|By Ian Thain||
|January 28, 2011 07:00 AM EST||
Any Enterprise iOS application should feature some important features. Firstly Security, so encrypt your users application data on the device and that is in addition to any other Device Management & Security that you should be using. Check out Afaria which uses Apple's MDM. Secondly support for Mobile Working, that will work in both off-line and on-line modes, even though connectivity is getting better and better, there will always be the chance of a 'dead-zone'. Finally Integration with existing 'legacy' back office systems, extending existing Enterprise Applications into the Mobile world.
Last year I asked myself, What is available for iOS devices in the world of Enterprise Data Synchronization? So to investigate the issue I spoke to an expert friend of mine with years of iPhone development, and before that core Objective-C.
My scenario went like this... I want an app that uses SQLite on the device. I would want that device to get DB updates/records, securely over the air, specific to that user and I want the database to be secure. Those updates/records I want to come from a Server DB, that could be any of the Enterprise Database. I want the user to use the application, which could add, delete or create new records in the device database, then the application should send its changes back securely across the air to the Enterprise DB.
My friend thought on it for a while then said... Based on what you've written, then I would suggest some possibilities:
- Wrap any edits to the local database on the iPhone and store the rowId/pk of the changes (for any/all affected changes). Somehow you'll need to store this extra information to facilitate synchronization. This has its own set of issues since you'll probably need to rely on the user's clock being set correctly etc. Then you'll need a way to compare those changes to any incoming data as below.
- You describe "secure updates over the air" but you don't specify what you mean by that. So, will there be a button that the user presses to refresh the data on the phone? Or will this be some kind of background thread? How often will updates be synchronized? Does it only connect via Wi-fi or is cellular reliable enough to sync, etc. Will you use https with an XML payload or are you going to write some kind of custom socket level stuff to handle secure communication?]
- Since there are no native database client libraries for all practical purposes then maybe you'll need to invent a web service for updating modified records and downloading new updates. What do you do when there is a conflict between what the user has chosen and the updates coming in?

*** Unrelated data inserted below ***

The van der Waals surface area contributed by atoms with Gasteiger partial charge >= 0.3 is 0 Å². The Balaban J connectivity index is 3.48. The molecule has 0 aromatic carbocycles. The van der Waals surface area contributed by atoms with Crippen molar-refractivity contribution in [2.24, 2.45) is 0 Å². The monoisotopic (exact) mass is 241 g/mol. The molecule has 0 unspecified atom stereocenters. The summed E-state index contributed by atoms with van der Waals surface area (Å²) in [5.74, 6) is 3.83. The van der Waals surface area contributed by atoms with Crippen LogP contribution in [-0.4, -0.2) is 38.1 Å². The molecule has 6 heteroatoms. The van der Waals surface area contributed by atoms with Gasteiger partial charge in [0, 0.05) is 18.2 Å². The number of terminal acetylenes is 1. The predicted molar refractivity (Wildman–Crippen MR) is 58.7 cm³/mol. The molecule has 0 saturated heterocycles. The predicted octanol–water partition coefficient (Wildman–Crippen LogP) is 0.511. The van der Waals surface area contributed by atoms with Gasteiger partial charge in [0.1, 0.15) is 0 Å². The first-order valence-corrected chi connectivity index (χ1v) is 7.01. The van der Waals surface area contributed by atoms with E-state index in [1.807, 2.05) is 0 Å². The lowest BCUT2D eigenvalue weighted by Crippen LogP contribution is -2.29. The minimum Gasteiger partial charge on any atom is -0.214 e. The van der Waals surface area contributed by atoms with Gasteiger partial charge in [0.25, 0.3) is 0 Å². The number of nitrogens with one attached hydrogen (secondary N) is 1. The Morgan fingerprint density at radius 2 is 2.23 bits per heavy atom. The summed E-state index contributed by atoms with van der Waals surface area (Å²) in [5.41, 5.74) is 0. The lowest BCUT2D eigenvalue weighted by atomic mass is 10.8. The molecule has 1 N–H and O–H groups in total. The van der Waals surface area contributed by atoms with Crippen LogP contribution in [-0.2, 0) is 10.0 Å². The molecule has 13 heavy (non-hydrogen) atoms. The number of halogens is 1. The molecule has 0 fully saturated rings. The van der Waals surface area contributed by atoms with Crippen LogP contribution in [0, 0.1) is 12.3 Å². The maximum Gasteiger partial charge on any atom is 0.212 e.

- At which point, depending on the size of these databases, you might have been better off implementing an intermediary web application/middle tier that handles the actual synchronization, since it is complicated...
The conversation paused, with my head spinning. Dude I don't want to do any of that, I thought to myself. You're right, it's hard and I just want to concentrate on my business problem. I know the Enterprise Database I want to synchronize with and I know the subset of tables, that I want on my iPhone. What you do not want to do is write a synchronization solution, but to reply on a technology leader & innovator that has immense experience. As you can see from the figure below, Sybase has been in this space since 1992 and introduced Mobile Computing Sync in 1995.
Step in the MEAP solution from Sybase, it uses SQLite and Message Based Synchronization (MBS) bi-directional and with a secure database. The changes for the database are continuously sent back and forth keeping the database on the device and the back-end databases in sync, even if the device has been offline/disconnected for a while. NOTE - from now on I will use the term Remote Database for that on the Device and Consolidated Database for the back-end.
- Pub-Sub model - SUP publishes MBS packages and mobile applications subscribe to them
- Valid credential is required for subscription and for all messages
- Once subscribed, server is responsible for maintaining the state of the subscriber via messages until un-subscription
- Publishers and subscribers are decoupled by reliable messaging
- Server maintains states of each subscription via timestamp based mechanism
If you already have experience of SQL Anywhere and Mobilink then check out SQL Anywhere 12 for Mac OS X includes UltraLite, a lightweight relational database and data synchronization client for the iPhone and iPad. iPhone SDK developers can use UltraLite to build robust mobile applications, extending enterprise data to mobile users. Check out a data sheet here
Please check back weekly on a Friday for the next article and please follow me on Twitter @ithain
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